Background: Diabetes mellitus (DM) is a chronic disease where treatment is directed toward reducing and delaying its potentially severe short- and long-term complications. The estimated population (20-79 years old) with diabetes is 32.22 million in the United States, and 12.5% of people live with undiagnosed diabetes (Figure 1). Diabetes Mellitus is currently the most prevalent chronic disease among all visitors to the emergency department. Age-adjusted comparative prevalence percentage has increased by 1.3 % in the US in one decade (Figure 2). Hyperglycemic emergencies, including diabetic ketoacidosis (DKA), are life-threatening medical emergencies that can recur due to a myriad of reasons such as fragmented transitions of care, a lack of availability of insulin, inadequate insulin dosage, or incorrect method of administration. The thirty-day unplanned readmission rate for hospitalized patients with DKA is 19.4%, (1)much higher than the rate for all hospitalized patients. It poses a substantial financial burden to healthcare, and a recent survey indicates a total diabetes-related healthcare expenditure of about 379,470 USD million. Patients are usually advised to follow up with a primary care provider or endocrinologist after their discharge from the hospital, which may take 1 – 2 weeks. While waiting for the next appointment, the patient has to combat diabetes alone (2), and the transition of care is crucial for these patients (3). In this study, we obtained improved results with reduced readmissions due to the intervention of close follow-up during the transition of care from hospital to home and after discharge.

Methods: A single-centered observational prospective randomized controlled trial. We provided intervention through a telephone follow-up as a transition of care from hospital to home after discharge from the hospital for one month. The primary and secondary outcomes are reducing the unplanned return to the hospital and ED/urgent care visits and improved follow-up rates.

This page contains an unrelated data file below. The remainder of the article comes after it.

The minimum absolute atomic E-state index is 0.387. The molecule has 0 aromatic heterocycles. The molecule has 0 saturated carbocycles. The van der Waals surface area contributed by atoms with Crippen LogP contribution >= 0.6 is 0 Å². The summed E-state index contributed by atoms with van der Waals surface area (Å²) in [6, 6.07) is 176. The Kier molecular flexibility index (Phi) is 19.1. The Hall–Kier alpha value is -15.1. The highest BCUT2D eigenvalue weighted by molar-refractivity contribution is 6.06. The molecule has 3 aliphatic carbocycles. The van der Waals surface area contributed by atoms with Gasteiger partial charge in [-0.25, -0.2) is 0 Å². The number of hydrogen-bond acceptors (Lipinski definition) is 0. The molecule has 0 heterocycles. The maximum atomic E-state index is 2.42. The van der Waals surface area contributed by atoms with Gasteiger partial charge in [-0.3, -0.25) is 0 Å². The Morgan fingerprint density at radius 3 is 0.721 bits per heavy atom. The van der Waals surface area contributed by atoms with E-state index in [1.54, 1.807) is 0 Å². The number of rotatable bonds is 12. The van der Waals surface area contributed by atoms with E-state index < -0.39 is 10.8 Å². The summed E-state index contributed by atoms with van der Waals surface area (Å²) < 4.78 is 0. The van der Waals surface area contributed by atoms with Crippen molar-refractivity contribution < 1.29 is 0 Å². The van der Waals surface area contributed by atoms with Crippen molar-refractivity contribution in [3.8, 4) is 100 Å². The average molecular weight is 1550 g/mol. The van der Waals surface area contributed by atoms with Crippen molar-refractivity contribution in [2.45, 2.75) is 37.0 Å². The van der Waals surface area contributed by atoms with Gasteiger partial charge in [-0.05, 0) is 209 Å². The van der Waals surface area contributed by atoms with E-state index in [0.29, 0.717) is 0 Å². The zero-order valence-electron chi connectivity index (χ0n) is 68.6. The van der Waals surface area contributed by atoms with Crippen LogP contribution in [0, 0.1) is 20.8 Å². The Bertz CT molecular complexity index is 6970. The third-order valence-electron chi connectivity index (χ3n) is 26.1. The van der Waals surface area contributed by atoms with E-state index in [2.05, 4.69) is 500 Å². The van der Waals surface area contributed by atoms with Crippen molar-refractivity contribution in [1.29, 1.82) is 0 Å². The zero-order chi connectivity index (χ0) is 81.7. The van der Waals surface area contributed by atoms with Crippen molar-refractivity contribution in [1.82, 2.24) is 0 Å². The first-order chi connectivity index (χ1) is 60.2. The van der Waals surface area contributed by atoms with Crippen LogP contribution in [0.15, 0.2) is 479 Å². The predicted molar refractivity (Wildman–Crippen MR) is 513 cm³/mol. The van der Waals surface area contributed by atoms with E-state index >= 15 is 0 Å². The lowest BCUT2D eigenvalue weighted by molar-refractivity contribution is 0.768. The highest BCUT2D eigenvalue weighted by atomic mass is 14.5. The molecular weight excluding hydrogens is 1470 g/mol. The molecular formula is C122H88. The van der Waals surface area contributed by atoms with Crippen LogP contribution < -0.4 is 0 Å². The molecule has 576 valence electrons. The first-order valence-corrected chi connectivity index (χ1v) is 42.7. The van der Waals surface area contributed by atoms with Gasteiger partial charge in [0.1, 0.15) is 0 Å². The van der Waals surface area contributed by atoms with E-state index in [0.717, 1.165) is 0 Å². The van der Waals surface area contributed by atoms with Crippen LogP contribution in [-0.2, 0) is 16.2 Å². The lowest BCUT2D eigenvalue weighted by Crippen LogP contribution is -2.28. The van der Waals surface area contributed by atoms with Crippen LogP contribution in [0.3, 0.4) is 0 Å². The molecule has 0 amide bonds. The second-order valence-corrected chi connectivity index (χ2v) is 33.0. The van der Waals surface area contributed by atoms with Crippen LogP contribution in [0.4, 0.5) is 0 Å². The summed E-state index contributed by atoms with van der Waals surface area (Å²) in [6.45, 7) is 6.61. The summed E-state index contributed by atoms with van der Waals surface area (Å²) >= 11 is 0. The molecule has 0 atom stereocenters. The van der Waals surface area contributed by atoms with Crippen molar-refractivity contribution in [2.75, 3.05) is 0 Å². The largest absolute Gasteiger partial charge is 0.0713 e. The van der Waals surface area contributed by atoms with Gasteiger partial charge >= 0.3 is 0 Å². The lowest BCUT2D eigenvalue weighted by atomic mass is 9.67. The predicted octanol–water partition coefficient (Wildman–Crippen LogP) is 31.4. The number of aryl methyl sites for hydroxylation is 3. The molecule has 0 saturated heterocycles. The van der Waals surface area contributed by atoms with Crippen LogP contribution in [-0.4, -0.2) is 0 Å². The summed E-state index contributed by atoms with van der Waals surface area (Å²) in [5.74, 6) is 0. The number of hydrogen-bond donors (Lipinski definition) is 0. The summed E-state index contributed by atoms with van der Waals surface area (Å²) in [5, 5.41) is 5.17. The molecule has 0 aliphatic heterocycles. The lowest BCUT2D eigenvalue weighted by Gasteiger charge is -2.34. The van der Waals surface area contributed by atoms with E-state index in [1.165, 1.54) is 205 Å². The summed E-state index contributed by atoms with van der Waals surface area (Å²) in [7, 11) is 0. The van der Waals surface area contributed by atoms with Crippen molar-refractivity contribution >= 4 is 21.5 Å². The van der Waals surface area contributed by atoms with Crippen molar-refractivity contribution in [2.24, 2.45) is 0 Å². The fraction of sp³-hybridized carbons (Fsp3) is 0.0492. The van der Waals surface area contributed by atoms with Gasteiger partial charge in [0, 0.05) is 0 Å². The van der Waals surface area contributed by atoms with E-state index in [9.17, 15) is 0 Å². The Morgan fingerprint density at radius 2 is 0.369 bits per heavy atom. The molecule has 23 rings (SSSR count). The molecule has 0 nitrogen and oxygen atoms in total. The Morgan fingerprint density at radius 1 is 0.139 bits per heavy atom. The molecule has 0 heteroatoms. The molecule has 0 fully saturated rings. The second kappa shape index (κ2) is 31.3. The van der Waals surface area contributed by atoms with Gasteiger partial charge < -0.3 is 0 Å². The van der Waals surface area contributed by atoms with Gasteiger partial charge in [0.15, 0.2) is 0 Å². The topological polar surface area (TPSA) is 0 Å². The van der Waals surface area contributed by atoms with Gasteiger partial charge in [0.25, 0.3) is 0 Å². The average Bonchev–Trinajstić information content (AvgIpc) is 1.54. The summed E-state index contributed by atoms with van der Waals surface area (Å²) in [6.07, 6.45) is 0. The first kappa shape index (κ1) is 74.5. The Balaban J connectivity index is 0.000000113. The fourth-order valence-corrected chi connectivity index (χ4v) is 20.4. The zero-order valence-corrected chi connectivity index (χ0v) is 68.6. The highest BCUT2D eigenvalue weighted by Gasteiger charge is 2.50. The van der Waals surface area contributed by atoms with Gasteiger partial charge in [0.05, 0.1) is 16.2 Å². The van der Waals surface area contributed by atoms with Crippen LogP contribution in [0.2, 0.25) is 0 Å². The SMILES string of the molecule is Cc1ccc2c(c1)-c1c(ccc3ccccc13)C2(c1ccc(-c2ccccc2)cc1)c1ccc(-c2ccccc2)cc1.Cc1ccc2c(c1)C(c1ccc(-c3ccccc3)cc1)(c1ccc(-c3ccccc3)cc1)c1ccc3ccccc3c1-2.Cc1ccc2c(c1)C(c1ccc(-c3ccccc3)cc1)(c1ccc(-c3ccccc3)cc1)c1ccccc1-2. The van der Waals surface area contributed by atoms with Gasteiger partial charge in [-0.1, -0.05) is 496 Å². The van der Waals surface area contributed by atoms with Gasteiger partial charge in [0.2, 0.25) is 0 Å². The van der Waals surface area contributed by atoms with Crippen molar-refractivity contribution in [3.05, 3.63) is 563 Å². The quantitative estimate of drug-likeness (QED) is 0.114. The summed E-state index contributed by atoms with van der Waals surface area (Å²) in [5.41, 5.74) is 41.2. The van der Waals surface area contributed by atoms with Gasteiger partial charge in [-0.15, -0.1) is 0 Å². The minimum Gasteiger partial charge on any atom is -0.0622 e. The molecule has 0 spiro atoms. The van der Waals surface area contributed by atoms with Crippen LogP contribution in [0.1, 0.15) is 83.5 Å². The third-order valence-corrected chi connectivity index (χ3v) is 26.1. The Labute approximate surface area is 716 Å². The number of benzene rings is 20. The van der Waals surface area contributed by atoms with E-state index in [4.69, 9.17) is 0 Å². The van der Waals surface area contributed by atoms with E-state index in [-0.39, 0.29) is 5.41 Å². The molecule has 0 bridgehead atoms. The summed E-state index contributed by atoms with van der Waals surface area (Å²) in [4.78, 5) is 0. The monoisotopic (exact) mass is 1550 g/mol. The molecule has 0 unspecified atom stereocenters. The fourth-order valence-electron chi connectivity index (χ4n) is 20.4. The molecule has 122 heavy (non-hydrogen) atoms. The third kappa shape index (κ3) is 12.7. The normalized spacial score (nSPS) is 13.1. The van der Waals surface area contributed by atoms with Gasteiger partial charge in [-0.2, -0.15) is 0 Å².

Results: Out of 120 patients screened, 40 were recruited into the study. The mean age was 34, and 25 were men. A reduction in the readmissions to hospital and emergency/urgent care (F (3, 9) = 47.20, p < 0.0001) was observed in both the intervention and control groups of this study. Follow-up after discharge from the hospital showed a significant decrease in the number of readmissions to the hospital compared to emergency/urgent care readmissions (M = 3.5, SD=2.51 – 4. 49, P<.0001) in one week and a reduction in readmissions to hospital compared to ER/urgent care in one month (M=1.5, SD = 0.76-2.24, P< 0.0001) observed with the intervention of contemporary technologies in this study. The follow-up rate to the diabetic clinic was prominently improved in both groups, with a rate of 1.15 and 1.1 with telephone follow-up of this trial.

Conclusions: Follow-up with contemporary technologies decreased the number of readmissions to the hospital due to DKA after initial hospital admission and decreased unplanned emergency/urgent care visits. The improved results show the feasibility of a larger trial and suggest the potential to reduce post-discharge DKA re-admissions and prevent type I diabetes complications.

IMAGE 1: Prevalence of Diabetes ketoacidosis readmissions, follow up

IMAGE 2: Results with reduced DKA readmissions with contemporary techniques